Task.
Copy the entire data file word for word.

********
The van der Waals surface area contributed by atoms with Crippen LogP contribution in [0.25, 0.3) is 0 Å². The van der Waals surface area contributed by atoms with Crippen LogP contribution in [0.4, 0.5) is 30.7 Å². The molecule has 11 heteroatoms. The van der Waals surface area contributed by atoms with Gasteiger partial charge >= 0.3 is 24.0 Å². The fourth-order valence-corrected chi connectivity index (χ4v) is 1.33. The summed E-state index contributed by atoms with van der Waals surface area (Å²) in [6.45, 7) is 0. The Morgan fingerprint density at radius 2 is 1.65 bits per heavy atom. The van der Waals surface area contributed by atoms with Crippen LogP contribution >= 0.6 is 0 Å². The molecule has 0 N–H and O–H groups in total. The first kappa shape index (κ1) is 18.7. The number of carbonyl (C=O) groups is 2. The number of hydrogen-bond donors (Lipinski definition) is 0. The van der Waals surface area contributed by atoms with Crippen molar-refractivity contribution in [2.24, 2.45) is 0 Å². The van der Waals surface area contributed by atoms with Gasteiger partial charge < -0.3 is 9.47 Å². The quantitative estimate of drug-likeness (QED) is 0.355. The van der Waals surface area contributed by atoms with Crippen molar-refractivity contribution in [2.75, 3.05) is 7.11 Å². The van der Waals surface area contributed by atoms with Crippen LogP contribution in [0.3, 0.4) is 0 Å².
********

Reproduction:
The van der Waals surface area contributed by atoms with Crippen LogP contribution in [0.25, 0.3) is 0 Å². The van der Waals surface area contributed by atoms with Crippen LogP contribution in [0.4, 0.5) is 30.7 Å². The molecule has 11 heteroatoms. The van der Waals surface area contributed by atoms with Gasteiger partial charge >= 0.3 is 24.0 Å². The fourth-order valence-corrected chi connectivity index (χ4v) is 1.33. The summed E-state index contributed by atoms with van der Waals surface area (Å²) in [6.45, 7) is 0. The Morgan fingerprint density at radius 2 is 1.65 bits per heavy atom. The van der Waals surface area contributed by atoms with Crippen LogP contribution >= 0.6 is 0 Å². The molecule has 0 N–H and O–H groups in total. The first kappa shape index (κ1) is 18.7. The number of carbonyl (C=O) groups is 2. The number of hydrogen-bond donors (Lipinski definition) is 0. The van der Waals surface area contributed by atoms with Crippen molar-refractivity contribution in [2.24, 2.45) is 0 Å². The van der Waals surface area contributed by atoms with Gasteiger partial charge < -0.3 is 9.47 Å². The quantitative estimate of drug-likeness (QED) is 0.355. The van der Waals surface area contributed by atoms with Crippen molar-refractivity contribution in [2.75, 3.05) is 7.11 Å². The van der Waals surface area contributed by atoms with Crippen LogP contribution in [0.3, 0.4) is 0 Å².